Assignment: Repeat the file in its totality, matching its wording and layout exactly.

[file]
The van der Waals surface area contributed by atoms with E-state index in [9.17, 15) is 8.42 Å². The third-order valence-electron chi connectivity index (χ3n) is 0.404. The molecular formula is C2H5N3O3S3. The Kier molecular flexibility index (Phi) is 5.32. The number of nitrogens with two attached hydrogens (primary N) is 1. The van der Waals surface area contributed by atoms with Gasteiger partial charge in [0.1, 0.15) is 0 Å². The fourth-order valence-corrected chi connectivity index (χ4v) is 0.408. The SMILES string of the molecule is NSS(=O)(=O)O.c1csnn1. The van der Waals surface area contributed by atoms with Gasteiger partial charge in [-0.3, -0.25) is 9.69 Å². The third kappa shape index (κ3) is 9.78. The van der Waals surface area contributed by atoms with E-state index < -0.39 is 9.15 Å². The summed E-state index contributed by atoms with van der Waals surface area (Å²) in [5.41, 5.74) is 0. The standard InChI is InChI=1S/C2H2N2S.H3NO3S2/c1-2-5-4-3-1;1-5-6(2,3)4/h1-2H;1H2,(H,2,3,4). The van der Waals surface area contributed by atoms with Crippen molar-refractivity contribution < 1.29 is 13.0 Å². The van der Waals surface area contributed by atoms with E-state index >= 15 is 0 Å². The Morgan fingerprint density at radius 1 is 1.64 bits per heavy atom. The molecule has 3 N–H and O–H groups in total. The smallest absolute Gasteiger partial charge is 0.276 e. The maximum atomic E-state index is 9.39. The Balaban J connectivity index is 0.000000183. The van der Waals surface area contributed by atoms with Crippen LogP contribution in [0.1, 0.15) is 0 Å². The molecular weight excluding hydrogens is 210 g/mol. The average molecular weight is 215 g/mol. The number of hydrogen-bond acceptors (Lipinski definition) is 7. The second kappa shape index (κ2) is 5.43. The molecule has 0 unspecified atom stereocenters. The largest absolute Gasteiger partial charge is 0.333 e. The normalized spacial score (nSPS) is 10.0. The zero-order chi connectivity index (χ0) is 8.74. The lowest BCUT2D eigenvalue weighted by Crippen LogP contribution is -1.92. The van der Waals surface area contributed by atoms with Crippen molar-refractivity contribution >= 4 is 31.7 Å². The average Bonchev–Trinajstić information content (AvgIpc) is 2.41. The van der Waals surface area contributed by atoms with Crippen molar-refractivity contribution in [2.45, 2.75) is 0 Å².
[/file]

The van der Waals surface area contributed by atoms with E-state index in [9.17, 15) is 8.42 Å². The third-order valence-electron chi connectivity index (χ3n) is 0.404. The molecular formula is C2H5N3O3S3. The Kier molecular flexibility index (Phi) is 5.32. The number of nitrogens with two attached hydrogens (primary N) is 1. The van der Waals surface area contributed by atoms with Gasteiger partial charge in [0.1, 0.15) is 0 Å². The fourth-order valence-corrected chi connectivity index (χ4v) is 0.408. The SMILES string of the molecule is NSS(=O)(=O)O.c1csnn1. The van der Waals surface area contributed by atoms with Gasteiger partial charge in [-0.3, -0.25) is 9.69 Å². The third kappa shape index (κ3) is 9.78. The van der Waals surface area contributed by atoms with E-state index < -0.39 is 9.15 Å². The summed E-state index contributed by atoms with van der Waals surface area (Å²) in [5.41, 5.74) is 0. The standard InChI is InChI=1S/C2H2N2S.H3NO3S2/c1-2-5-4-3-1;1-5-6(2,3)4/h1-2H;1H2,(H,2,3,4). The van der Waals surface area contributed by atoms with Crippen molar-refractivity contribution < 1.29 is 13.0 Å². The van der Waals surface area contributed by atoms with E-state index >= 15 is 0 Å². The Morgan fingerprint density at radius 1 is 1.64 bits per heavy atom. The molecule has 3 N–H and O–H groups in total. The smallest absolute Gasteiger partial charge is 0.276 e. The maximum atomic E-state index is 9.39. The Balaban J connectivity index is 0.000000183. The van der Waals surface area contributed by atoms with Crippen LogP contribution in [0.1, 0.15) is 0 Å². The molecular weight excluding hydrogens is 210 g/mol. The average molecular weight is 215 g/mol. The number of hydrogen-bond acceptors (Lipinski definition) is 7. The second kappa shape index (κ2) is 5.43. The molecule has 0 unspecified atom stereocenters. The largest absolute Gasteiger partial charge is 0.333 e. The normalized spacial score (nSPS) is 10.0. The zero-order chi connectivity index (χ0) is 8.74. The lowest BCUT2D eigenvalue weighted by Crippen LogP contribution is -1.92. The van der Waals surface area contributed by atoms with Crippen molar-refractivity contribution >= 4 is 31.7 Å². The average Bonchev–Trinajstić information content (AvgIpc) is 2.41. The van der Waals surface area contributed by atoms with Crippen molar-refractivity contribution in [2.45, 2.75) is 0 Å².